- If you opt for a fixed annuity, strongly consider building an annuity ladder because interest rates today are unusually low. Fixed annuities provide a better deal than available elsewhere, but rates will probably be higher at some point down the line. Since it’s impossible to know when this will occur, the best bet is to buy, say, three fixed annuities instead of one, with each maturing at a different point in time. This increases the odds that rates will be higher when at least one of these annuities matures, allowing you to replace that annuity with another one paying more.
- If you buy a fixed indexed annuity (FIA), make sure you understand its underlying index. It’s often not as cut-and-dried as, say, an S&P 500 index fund. Some FIAs, for example, use the Morgan Stanley Dynamic Allocation Index. This is described as a rules-based quantitative strategy that uses modern portfolio theory principles and the related concept of efficient frontier to maximize returns while investing in ETFs and an index representing equities, short-term Treasuries, bonds and “alternatives.”
Know what this boils down to? Probably not. If so, ask your broker and make sure you do, and that you like the concept. If you can’t understand the index, move on to a different FIA.
- Don’t ignore the impact of inflation when buying a fixed annuity. Fixed annuities are super-safe but still not risk-free – inflation can be a problem. When you buy annuity, you pay today for a guaranteed return in the future, and that means inflation always poses a risk. Many investors don’t take into account that your payments almost certainly will be worth less at payment time. Don’t be one of them. You can either calculate how much you really need and adjust that amount by likely inflation or purchase an annuity with an inflation protection component. Be careful in weighing the latter; often the protection is not worth the price.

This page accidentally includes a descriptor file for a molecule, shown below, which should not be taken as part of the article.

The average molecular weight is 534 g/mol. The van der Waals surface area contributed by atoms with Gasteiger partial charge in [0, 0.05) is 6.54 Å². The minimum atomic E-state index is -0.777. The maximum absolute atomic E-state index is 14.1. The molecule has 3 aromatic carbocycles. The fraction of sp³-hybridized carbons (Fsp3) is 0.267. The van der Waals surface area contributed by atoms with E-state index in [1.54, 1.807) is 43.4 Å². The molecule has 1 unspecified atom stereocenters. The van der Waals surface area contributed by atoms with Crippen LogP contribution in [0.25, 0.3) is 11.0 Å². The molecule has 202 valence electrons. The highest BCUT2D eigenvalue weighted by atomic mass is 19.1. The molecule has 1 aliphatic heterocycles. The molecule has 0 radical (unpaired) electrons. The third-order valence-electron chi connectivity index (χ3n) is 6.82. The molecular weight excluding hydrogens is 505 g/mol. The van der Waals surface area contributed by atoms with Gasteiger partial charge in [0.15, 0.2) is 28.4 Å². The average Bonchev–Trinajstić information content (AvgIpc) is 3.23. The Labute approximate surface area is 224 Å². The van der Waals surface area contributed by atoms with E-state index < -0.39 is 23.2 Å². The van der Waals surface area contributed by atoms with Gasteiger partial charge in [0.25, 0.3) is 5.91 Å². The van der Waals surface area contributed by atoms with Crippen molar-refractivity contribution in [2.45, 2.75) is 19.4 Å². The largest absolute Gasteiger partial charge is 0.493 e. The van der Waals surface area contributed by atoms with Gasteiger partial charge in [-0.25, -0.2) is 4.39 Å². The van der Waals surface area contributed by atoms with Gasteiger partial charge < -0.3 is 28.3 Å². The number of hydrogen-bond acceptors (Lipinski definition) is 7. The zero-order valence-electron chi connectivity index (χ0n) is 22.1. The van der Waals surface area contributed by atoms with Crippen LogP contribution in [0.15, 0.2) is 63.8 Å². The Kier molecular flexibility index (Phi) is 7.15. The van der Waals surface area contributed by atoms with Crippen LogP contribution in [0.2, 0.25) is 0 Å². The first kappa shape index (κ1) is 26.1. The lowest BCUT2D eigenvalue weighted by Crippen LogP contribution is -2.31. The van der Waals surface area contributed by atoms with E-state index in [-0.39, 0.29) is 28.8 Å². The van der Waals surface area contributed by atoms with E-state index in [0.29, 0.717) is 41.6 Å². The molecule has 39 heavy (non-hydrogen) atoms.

- Do not ignore the option to buy a “period certain” annuity. Some people do not buy annuities with guaranteed lifetime income because insurance companies typically get a better deal than beneficiaries upon death if they don’t live to a ripe old age. This can be avoided, however, by buying a period certainty annuity, which keep payments coming for a specific number of years. If you die beforehand, your beneficiary receives the remaining payments. Also, if you are marred, you should purchase a joint annuity, which continues payments as long as one of two spouses is living.
- As you approach retirement, do not ignore annuities altogether. Annuities are not for everybody who can afford them. If you are wealthy, for example, you probably don’t need an annuity, and neither do you if you’re among the few who receive a generous pension from your former employer. For the rest of us, however, an annuity may well make sense if you are relatively healthy as you approach retirement — especially an annuity with a lifetime income rider. This is because running out of money in retirement is among the biggest concerns of most retirees. It’s also a problem that can be almost impossible to solve because you don’t know how long you will live.
A guaranteed income rider helps solve this problem. The only real alternative is prolonged exposure to the stock market — which beats returns from other financial investments — but this is really only viable if you can ride out bear markets reasonably well. These can be particularly trying in, say, your mid-70s, because you don’t know how long a bear market will last. Undergoing a bear market at that age or older, while you’re simultaneously withdrawing income from the market, is no picnic.